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Sunday, August 30, 2009

9-12 Leader: "I'm Not a Public Speaker" -- Then Sit Down

...and come back when you're ready to lead the revolution.

Local 9-12 Project organizer Jason Bjorklund and I had a good visit last night... well, as good a visit as two guys can have at a public event where there are lots of friends and neighbors to meet and greet. We had a civil and wide-ranging conversation over supper, as I did with a number of other attendees. I heard Jason's sincere concern for his country, his frustration with the faltering economy, and his genuine desire for learning. He admits he listens to "more talk radio than is healthy" while he's driving truck, but he stays away from TV and is hitting the books, and that's cool.

When Jason took the floor at last night's Madison Glenn Beck fan club picnic, he (along with audience members) made a number of political statements, some of which I agreed with, some of which I didn't. So maybe you, dear readers, will find it odd that the one thing Jason said last night that rankled me most was not some spouting of paranoid Glenn Beckian nuttiness (actually pretty rare last night), but a personal evaluation. More than once, Jason Bjorklund told his audience, "I'm not a public speaker."

Jason's performance last night supported his claim: unscripted when it should have been, unfocused, lacking a unifying theme, with one unproductive detour (something about Left, Right, a triangle, and a cross) to an otherwise unused white board. But my beef isn't with a bad speech. I'm a speech teacher: I see bad speeches all the time. I stick around and try to help those speakers get better.

My beef is with a public speaker saying he's not a public speaker. I hear local candidates say something like this regularly: "I'm not a public speaker," they mutter aw-shucksily, while asking me to elect them to represent my interests in the courthouse or the Capitol. Such speakers are saying they lack an essential skill for leading public discourse.

So when's the last time you went to a job interview and said, "You know, I'm not really good at this kind of job"?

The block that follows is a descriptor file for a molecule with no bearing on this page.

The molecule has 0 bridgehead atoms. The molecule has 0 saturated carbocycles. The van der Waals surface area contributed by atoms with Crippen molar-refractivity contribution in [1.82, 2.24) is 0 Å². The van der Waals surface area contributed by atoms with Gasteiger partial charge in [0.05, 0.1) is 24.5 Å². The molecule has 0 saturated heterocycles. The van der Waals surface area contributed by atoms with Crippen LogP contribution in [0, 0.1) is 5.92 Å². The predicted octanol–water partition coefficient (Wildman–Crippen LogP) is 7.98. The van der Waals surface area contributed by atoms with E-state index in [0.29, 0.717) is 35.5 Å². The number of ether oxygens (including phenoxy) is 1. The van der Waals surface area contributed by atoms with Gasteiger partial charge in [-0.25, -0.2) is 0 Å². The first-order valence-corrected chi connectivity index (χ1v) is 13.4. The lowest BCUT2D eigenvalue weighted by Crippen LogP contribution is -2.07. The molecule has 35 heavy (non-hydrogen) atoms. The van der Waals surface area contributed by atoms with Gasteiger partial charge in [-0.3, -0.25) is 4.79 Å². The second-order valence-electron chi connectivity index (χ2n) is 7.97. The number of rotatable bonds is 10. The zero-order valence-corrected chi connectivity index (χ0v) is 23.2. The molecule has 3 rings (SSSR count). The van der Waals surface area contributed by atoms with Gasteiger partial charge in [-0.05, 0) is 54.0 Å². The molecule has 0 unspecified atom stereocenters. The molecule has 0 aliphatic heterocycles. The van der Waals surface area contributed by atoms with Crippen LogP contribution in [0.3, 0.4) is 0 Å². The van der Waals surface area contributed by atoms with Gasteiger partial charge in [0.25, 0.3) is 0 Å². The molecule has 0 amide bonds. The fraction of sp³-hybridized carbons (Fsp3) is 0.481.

When's the last time you started a business and told your potential investors and customers you're not really good at handling money or delivering services?

When's the last time you heard a fireman hop in the truck and tell his colleagues, "Gee, fellas, I'm rather clumsy with ladders and hoses"?

When's the last time you heard a blogger build readership by saying, "I'm not really an interesting writer"?

Jason, you are engaged in political activity. You're not running for office, but you are attempting to lead and promote political discourse and action. You need to be a public speaker. A public speaker prepares, practices, and speaks with clearly defined purpose. A public speaker gets to the point, explains things clearly, leads the discussion, and moves people to useful action. That's leadership. That's what you're trying to do.

And against all the skilled orators of the established powers, the political parties, the media, the corporations, etc., who also have at their disposal the enormous power of money and institutional inertia, good public speaking may be the only tool you can leverage to win converts to your cause. You must be a public speaker!

Being a public speaker does not mean aping Glenn Beck's tearful tirades, much less parroting the catch phrases. I heard a number of folks at last night's picnic who sounded more interested in what I call singing in the shower: issuing their best imitation of their favorite smattering of lines from talk radio, but not developing a specific point further into a full argument or plan for practical action in the context of complicated political realities. I used to do a lot of that "singing" myself when I thought Rush Limbaugh was cool.

None of this is to say that good speeches will solve all our problems. Good speeches are necessary but not sufficient. To achieve your goals, Jason, you will need good organizing, money, and vision that goes beyond waiting for the next orders from Glenn Beck Central.